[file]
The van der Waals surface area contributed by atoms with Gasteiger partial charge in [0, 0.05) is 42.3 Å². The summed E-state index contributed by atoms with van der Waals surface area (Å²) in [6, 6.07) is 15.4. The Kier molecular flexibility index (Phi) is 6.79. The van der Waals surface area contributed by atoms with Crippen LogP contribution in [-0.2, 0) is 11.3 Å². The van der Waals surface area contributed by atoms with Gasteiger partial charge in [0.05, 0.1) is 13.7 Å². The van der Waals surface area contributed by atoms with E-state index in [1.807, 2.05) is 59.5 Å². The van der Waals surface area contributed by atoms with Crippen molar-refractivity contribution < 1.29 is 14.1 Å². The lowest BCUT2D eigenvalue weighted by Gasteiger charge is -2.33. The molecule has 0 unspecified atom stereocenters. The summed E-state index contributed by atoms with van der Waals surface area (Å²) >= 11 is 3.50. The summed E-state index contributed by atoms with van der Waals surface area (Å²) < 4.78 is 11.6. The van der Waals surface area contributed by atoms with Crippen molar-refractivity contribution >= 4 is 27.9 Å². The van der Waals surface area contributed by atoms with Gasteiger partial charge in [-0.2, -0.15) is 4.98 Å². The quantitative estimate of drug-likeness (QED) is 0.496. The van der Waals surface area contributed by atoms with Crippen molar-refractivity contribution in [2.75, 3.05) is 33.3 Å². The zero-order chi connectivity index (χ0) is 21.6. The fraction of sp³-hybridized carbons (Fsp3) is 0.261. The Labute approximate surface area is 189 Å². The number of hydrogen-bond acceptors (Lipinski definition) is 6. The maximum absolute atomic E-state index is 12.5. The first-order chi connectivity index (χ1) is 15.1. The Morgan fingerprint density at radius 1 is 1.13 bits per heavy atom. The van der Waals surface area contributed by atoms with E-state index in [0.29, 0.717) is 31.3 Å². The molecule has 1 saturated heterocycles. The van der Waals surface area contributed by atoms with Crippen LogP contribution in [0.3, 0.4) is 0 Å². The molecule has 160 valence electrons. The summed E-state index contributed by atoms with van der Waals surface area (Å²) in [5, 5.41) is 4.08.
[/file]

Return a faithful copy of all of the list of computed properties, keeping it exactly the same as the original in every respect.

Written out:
The van der Waals surface area contributed by atoms with Gasteiger partial charge in [0, 0.05) is 42.3 Å². The summed E-state index contributed by atoms with van der Waals surface area (Å²) in [6, 6.07) is 15.4. The Kier molecular flexibility index (Phi) is 6.79. The van der Waals surface area contributed by atoms with Crippen LogP contribution in [-0.2, 0) is 11.3 Å². The van der Waals surface area contributed by atoms with Gasteiger partial charge in [0.05, 0.1) is 13.7 Å². The van der Waals surface area contributed by atoms with E-state index in [1.807, 2.05) is 59.5 Å². The van der Waals surface area contributed by atoms with Crippen molar-refractivity contribution < 1.29 is 14.1 Å². The lowest BCUT2D eigenvalue weighted by Gasteiger charge is -2.33. The molecule has 0 unspecified atom stereocenters. The summed E-state index contributed by atoms with van der Waals surface area (Å²) >= 11 is 3.50. The summed E-state index contributed by atoms with van der Waals surface area (Å²) < 4.78 is 11.6. The van der Waals surface area contributed by atoms with Crippen molar-refractivity contribution >= 4 is 27.9 Å². The van der Waals surface area contributed by atoms with Gasteiger partial charge in [-0.2, -0.15) is 4.98 Å². The quantitative estimate of drug-likeness (QED) is 0.496. The van der Waals surface area contributed by atoms with Crippen molar-refractivity contribution in [2.75, 3.05) is 33.3 Å². The zero-order chi connectivity index (χ0) is 21.6. The fraction of sp³-hybridized carbons (Fsp3) is 0.261. The Labute approximate surface area is 189 Å². The number of hydrogen-bond acceptors (Lipinski definition) is 6. The maximum absolute atomic E-state index is 12.5. The first-order chi connectivity index (χ1) is 15.1. The Morgan fingerprint density at radius 1 is 1.13 bits per heavy atom. The van der Waals surface area contributed by atoms with E-state index in [0.29, 0.717) is 31.3 Å². The molecule has 1 saturated heterocycles. The van der Waals surface area contributed by atoms with Crippen LogP contribution in [0.3, 0.4) is 0 Å². The molecule has 160 valence electrons. The summed E-state index contributed by atoms with van der Waals surface area (Å²) in [5, 5.41) is 4.08.